Johnny Guitar wrote:What in this "true story" appealed to the development people, marketers, producers, filmmakers? What made them think this would be a good project, a potentially successful one, which would touch people and earn bucks at the box-office? To say, "but it's a true story!" or some variant thereof does not address this still-very-important question, don't you think? For example, the circumstances of white affluence & black passivity/shyness that Italiano criticizes may indeed have been drawn from the actual story of this boy. But he's not saying they're fabricated, only that they're formulaic, and perhaps suspect on sociopolitical grounds (i.e., because they highlight one type of story at the expense of others, for one thing). So while one may point to the "reality" of their origins, the project was singled out and put through committees to become a motion picture. That, combined with "the way it is told," means that we cannot simply point to a referent in real life to justify (or criticize) the film itself ...
This is an excellent analysis of the problems that often arise when those within the dominant culture try to tell the stories of marginalized subjects, and then market them primarily towards a dominant culture audience. Full disclosure: I'm an Hispanic American, and as such, I'm an American who often feels like an American "other" because of dominant culture media portrayals of Hispanics (and years of systemic social conditioning), and I know that other people of color have similar reactions.
This is not to say that the producers of "The Blind Side" are racist or that the (presumably) white people on this board who enjoyed the film are racist. This used to be my initial reaction/judgement, but I've learned that many white people (and it must be said, some people of color who appropriate white privilege as a reaction to their internalized inferiority) are just unaware of how offensive and problematic it is to portray people of color in these ways, probably because they never had to think of themselves in terms of marginalization. Everywhere white Americans look, there are portrayals of white Americans (OK mostly straight men, but still) who are allowed to be individuals first. How nice it must be to have your pick of Disabled Hero who Saves Blue Cat-People, Charming Executive Who Flies All Over the Globe Firing People, Brave Soldier Who Defuses Bomb in Country He Never Should Have Invaded To Begin With and so on and so forth, while Black men got Incest Rape Father and Marginalized Mute! (And it's even worse for my people, we got Surly Soldier Who Dies in Big Plane in a C-Storyline so Disabled Hero Can Continue to Save Blue Cat-People!) I mean really, if I were a white man, I'd be very happy with my representation too, and I'd probably be unable to see the lack of representation for others. I imagine it never occurs to many white people that this is a privilege in America (sadly, not a right) and one that is not afforded to many people of color. But I recognize now that people can have this blind spot without necessarily being racist themselves.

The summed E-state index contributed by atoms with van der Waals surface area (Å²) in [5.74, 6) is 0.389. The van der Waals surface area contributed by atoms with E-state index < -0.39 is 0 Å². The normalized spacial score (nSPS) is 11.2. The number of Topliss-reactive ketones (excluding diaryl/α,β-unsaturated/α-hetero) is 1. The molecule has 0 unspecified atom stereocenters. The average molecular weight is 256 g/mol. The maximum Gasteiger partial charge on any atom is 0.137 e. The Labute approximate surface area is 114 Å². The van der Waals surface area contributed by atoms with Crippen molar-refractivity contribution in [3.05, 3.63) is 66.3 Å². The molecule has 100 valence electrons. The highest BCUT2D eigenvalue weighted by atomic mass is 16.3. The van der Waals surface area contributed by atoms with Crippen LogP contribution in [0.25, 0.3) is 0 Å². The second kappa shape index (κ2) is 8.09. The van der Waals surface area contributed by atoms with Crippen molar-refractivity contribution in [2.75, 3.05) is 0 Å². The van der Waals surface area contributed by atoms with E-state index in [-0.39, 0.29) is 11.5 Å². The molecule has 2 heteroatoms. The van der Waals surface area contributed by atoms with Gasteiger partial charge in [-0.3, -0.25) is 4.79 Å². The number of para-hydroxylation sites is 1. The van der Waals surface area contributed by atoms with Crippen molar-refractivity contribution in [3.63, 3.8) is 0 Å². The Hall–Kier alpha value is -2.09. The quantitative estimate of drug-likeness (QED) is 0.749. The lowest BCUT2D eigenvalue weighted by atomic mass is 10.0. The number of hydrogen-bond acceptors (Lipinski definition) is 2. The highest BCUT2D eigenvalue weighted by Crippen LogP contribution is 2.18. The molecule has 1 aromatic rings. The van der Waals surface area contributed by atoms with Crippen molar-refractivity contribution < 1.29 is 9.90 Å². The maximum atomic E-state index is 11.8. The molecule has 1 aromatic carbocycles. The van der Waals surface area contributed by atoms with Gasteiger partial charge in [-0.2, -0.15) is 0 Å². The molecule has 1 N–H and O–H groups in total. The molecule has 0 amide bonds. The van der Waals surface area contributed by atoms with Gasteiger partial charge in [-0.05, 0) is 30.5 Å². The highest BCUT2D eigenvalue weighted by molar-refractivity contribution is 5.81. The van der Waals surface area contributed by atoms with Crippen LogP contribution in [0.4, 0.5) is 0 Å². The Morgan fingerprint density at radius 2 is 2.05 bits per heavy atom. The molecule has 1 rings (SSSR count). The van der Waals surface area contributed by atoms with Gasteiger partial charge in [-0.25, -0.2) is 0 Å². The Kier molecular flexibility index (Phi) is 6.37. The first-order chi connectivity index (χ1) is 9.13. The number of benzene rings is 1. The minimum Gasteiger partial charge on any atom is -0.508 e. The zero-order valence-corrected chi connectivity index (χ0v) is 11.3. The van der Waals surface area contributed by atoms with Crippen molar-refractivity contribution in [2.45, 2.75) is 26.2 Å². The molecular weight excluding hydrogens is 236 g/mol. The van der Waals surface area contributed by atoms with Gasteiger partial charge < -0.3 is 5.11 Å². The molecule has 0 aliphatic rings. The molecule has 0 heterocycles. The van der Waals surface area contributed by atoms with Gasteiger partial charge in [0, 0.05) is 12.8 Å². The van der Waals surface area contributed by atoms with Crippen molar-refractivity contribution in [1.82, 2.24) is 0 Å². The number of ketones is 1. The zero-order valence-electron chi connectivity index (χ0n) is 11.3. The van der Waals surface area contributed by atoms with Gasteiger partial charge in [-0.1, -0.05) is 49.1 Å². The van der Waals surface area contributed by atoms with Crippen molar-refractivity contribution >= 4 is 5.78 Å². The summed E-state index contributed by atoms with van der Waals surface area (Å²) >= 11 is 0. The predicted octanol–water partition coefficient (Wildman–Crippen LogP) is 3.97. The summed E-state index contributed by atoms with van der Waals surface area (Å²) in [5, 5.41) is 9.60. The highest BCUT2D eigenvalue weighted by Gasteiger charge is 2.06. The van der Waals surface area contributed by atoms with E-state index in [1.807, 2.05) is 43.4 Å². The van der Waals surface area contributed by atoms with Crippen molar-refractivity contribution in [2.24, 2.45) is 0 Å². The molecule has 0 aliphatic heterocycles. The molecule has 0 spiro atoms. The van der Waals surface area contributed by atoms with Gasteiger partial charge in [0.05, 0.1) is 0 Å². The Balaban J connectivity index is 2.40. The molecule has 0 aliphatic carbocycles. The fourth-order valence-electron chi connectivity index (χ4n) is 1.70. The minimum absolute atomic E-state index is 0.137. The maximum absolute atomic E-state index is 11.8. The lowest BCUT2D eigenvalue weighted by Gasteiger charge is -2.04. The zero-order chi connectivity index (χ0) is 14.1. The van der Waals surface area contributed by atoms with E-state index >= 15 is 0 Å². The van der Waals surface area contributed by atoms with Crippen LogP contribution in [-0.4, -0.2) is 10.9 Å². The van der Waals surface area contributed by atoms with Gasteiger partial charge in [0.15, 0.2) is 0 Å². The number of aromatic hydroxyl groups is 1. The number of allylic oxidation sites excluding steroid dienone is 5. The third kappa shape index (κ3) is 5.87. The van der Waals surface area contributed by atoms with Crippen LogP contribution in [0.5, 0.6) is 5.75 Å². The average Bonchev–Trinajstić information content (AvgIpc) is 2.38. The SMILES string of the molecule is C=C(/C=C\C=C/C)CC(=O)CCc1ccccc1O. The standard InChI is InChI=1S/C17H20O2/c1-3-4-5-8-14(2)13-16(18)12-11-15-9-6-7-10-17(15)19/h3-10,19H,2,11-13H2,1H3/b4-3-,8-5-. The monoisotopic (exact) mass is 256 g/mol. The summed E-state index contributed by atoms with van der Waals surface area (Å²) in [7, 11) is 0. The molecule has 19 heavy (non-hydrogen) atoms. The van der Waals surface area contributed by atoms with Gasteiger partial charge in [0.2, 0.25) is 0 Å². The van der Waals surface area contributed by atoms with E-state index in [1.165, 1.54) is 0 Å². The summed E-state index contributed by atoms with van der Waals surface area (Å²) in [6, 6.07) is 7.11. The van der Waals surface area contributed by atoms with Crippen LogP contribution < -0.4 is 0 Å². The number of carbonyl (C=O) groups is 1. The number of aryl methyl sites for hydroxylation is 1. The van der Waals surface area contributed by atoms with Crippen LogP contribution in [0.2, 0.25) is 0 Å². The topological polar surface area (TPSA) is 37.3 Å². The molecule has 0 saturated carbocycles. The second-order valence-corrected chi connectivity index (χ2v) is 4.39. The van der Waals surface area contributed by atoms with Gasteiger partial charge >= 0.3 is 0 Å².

As Italiano correctly points out, the black man is passive in the film and exists to illuminate the agency and goodness of the white people. This is only surprising to me because this kind of dominant culture trope was very popular in pre-Civil Rights fiction and film, and one would like to think we've grown past that. A sobering reminder indeed that nothing has changed even in this Post-Obama world.
And again, I am not accusing those who enjoyed this film and cannot see its socio-political problems, of being racist themselves or insensitive to racism. But I do think it is important for those of us (especially people of color) who do see these problems to point them out, and to not back down from a firm criticism of the film. And to the three posters in this thread who have done just that: thank you for your intelligent analysis and for defending the positions of marginalized subjects. I'm not sure whether any of you are American or what your ethnic backgrounds are, but your comments are appreciated nonetheless.
As for my own assessment? I think "The Blind Side" is terrible and the adulation for Bullock eludes me. It would be the most offensive film this year, were it not for the staggering exercise in modern day minstrelsy that is "Precious." Two films celebrated and heralded as black issue and socially conscious films...by white people.
Edited By Joey on 1262904457